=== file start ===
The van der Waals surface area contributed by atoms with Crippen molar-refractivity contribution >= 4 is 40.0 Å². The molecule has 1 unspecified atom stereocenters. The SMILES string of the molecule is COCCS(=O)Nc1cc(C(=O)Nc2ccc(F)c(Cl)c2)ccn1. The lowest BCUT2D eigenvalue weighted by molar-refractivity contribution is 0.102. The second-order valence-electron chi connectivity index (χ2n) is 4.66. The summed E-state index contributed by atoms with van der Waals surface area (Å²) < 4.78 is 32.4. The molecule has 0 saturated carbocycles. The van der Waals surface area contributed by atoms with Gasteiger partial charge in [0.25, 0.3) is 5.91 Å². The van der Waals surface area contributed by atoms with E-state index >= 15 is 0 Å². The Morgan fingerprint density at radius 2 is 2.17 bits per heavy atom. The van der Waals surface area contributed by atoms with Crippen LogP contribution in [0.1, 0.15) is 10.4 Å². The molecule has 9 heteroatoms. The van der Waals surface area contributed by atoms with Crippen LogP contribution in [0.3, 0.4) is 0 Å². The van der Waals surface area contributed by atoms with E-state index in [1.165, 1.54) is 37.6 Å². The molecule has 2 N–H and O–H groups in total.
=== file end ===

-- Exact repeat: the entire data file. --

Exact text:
The van der Waals surface area contributed by atoms with Crippen molar-refractivity contribution >= 4 is 40.0 Å². The molecule has 1 unspecified atom stereocenters. The SMILES string of the molecule is COCCS(=O)Nc1cc(C(=O)Nc2ccc(F)c(Cl)c2)ccn1. The lowest BCUT2D eigenvalue weighted by molar-refractivity contribution is 0.102. The second-order valence-electron chi connectivity index (χ2n) is 4.66. The summed E-state index contributed by atoms with van der Waals surface area (Å²) < 4.78 is 32.4. The molecule has 0 saturated carbocycles. The van der Waals surface area contributed by atoms with Gasteiger partial charge in [0.25, 0.3) is 5.91 Å². The van der Waals surface area contributed by atoms with E-state index >= 15 is 0 Å². The Morgan fingerprint density at radius 2 is 2.17 bits per heavy atom. The van der Waals surface area contributed by atoms with Crippen LogP contribution in [0.1, 0.15) is 10.4 Å². The molecule has 9 heteroatoms. The van der Waals surface area contributed by atoms with Crippen LogP contribution in [0.3, 0.4) is 0 Å². The van der Waals surface area contributed by atoms with E-state index in [1.165, 1.54) is 37.6 Å². The molecule has 2 N–H and O–H groups in total.